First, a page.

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Sally Fairfax

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Sarah "Sally" Cary Fairfax (c.1735 – 1811 in Bath, England) was the wife of George William Fairfax (1724–1787), a prominent member of the landed gentry of late Colonial Virginia and the mistress of the Virginia plantation and estate of Belvoir. She is well-remembered for being the woman with whom George Washington was apparently in love before his marriage to Martha Dandridge Custis.[1]



Family, early life and marriage


Sarah "Sally" Cary, came from one of Virginia's oldest and wealthiest families. Her forefather, Miles Cary of Bristol, England, first came to America in the mid-17th century and established himself as a Virginian nobleman. Colonel Wilson Cary, Sally's father and a member of the House of Burgesses, inherited one of Virginia's largest fortunes and the family estate, Ceelys on the James. Little is known about his wife and Sally's mother, Sarah, because of an 1826 fire, which destroyed many of the family's records. Out of Colonel Cary's four daughters, the eldest Sally was the most sought-after and a grande belle in Virginian society. Although she had many suitors, George William Fairfax eventually won Sally's favor, and in records found by Wilson Miles Cary, a writer and family historian, their marriage was announced in The Virginia Gazette in December 1748. After their marriage, Sally and George William moved into the Belvoir estate, which had been established in the early 1740s, by his father Col. William Fairfax.

The Fairfax family, as the Carys, was a living remnant of European feudalism and English aristocracy. Fairfax family members generally held the reins of social and political power in Virginia.

Relationship with George Washington


George William's sister, Anne Fairfax, married Lawrence Washington soon after George William's marriage to Sally. Lawrence's half-brother, George Washington, began visiting Belvoir frequently. Wishing to advance his brother's fortunes, Lawrence introduced George to George William. A friendship grew between the two men, who were close in age, as well as an unconsummated romance between Sally Fairfax and George Washington. She was a key inspiration for the future President to elevate himself to a higher social, cultural, and intellectual sphere.[2]

While serving in the Forbes campaign in September 1758, George Washington wrote a famous letter to Sally, telling her that "Tis true, I profess myself a Votary to Love…I feel the force of her amiable beauties in the recollection of a thousand tender passages that I wish to obliterate, till I am bid to revive them – but experience alas! Sadly reminds me how Impossible this is." In another letter, he makes an allusion to the literary characters Juba, prince of Numidia, who loves Cato's daughter Marcia, in the play Cato, by Joseph Addison.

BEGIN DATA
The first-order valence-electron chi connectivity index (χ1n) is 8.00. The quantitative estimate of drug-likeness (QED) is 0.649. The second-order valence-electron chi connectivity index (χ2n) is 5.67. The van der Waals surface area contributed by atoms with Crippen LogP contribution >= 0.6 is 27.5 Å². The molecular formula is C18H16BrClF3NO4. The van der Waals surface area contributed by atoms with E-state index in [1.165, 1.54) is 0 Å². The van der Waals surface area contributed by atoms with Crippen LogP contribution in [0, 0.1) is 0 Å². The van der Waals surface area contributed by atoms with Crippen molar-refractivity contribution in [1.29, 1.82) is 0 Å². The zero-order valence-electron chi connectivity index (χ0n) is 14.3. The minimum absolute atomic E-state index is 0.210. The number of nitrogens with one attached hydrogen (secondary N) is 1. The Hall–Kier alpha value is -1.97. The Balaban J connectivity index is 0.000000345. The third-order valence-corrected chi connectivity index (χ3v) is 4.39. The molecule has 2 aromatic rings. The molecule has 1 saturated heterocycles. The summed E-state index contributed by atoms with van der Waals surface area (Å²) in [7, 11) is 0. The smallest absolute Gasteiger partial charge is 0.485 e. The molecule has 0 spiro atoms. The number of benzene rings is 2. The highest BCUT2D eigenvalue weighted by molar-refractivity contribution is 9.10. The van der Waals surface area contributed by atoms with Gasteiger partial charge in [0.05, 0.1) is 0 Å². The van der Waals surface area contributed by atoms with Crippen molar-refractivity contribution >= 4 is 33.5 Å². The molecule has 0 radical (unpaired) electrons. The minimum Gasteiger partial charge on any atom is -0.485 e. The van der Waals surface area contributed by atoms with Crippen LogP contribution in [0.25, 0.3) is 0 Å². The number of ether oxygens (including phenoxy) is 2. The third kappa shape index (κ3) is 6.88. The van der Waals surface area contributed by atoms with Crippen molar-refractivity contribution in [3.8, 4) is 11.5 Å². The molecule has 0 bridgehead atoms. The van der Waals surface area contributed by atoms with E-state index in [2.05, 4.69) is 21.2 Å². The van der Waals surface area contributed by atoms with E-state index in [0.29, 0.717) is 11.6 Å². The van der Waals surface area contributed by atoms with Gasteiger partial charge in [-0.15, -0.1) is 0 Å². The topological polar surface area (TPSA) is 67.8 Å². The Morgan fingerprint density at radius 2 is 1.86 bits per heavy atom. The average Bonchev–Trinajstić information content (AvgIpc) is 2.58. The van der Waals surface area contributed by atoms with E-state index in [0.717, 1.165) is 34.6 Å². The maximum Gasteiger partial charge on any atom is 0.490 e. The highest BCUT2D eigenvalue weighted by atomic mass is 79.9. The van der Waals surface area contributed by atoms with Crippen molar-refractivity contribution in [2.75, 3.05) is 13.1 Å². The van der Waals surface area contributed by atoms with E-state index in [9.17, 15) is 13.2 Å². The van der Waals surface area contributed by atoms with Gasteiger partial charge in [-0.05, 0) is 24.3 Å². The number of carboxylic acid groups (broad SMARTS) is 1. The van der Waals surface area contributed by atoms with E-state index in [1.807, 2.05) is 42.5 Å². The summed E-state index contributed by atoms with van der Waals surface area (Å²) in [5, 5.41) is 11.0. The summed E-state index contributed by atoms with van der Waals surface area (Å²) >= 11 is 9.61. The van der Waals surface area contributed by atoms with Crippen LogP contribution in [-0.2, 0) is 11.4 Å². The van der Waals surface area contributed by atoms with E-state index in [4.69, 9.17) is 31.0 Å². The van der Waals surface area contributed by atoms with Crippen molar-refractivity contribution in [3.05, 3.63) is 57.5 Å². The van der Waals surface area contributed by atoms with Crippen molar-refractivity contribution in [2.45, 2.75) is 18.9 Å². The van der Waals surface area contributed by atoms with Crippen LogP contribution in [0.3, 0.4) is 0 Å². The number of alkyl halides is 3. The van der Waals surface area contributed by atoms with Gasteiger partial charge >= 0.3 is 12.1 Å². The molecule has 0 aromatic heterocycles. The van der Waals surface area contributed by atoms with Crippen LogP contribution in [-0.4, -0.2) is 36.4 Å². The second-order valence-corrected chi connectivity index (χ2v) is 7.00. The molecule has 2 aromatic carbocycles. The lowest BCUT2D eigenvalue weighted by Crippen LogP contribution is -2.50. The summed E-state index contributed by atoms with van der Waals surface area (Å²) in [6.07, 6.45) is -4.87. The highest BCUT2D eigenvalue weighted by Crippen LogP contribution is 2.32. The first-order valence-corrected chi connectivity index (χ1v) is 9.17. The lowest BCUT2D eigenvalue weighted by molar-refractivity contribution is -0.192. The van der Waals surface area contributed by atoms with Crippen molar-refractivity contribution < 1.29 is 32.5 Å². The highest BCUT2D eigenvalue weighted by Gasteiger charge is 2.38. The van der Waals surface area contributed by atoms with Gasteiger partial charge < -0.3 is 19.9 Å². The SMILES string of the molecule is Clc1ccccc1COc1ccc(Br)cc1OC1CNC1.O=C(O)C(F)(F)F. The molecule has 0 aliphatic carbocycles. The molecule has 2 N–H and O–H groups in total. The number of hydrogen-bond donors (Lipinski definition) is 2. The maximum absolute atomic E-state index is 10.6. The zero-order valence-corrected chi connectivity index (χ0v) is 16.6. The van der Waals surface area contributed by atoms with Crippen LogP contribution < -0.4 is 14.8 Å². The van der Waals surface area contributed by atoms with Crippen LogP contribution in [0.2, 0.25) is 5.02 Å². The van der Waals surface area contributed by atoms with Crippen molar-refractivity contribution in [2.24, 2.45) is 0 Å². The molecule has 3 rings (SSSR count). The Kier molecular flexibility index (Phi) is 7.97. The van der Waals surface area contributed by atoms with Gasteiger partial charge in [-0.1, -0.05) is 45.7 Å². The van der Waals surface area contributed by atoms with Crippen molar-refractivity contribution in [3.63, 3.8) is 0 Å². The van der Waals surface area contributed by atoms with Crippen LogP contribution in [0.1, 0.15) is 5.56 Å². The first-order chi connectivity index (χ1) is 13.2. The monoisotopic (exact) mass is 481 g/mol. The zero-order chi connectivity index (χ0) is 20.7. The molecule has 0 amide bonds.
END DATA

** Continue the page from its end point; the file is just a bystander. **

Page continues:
George Washington married the wealthy Martha Dandridge Custis. Sally and George William were frequent visitors to Mount Vernon.

Later years


The foursome separated in 1773, when the Fairfax family repaired to England to attend to family matters. Thereafter, George William's fortunes were crushed. As a Loyalist, he had every intention of returning to America after the 1776 insurrection was over, but the success of the American Revolution prevented either of them from ever returning. George William died in 1787, and Sally lived in Bath until her death in 1811.



Note: All excerpts from correspondence have been taken from Wilson Miles Cary's Sally Cary: A Long Hidden Romance of Washington's Life. (See Bibliography)

  • Wilson Miles Cary, Sally Cary: A Long Hidden Romance of Washington's Life, New York: The DeVine Press, 1916.
  • Joseph J. Ellis, His Excellency George Washington, New York: Alfred A. Knopf, 2004.
  • Nathaniel Wright Stevenson, "The Romantics and George Washington", In: The American Historical Review, Vol. 39, No. 2 (Jan., 1934), p. 274-283.
  • Paul van Dyke, "Washington" In Proceedings of the American Philosophical Society, Vol. 71, No. 4 (Apr., 1932), p. 191-205.
  • Martha Washington, by Patricia Brady (2006).


  1. ^ Thomas Fleming "George Washington in Love," American Heritage, Fall 2009.
  2. ^ Darden, Tyler (August 20, 2010). "The Lady of Belvoir". Virginia Living. Cape Fear Publishing. Retrieved June 24, 2016.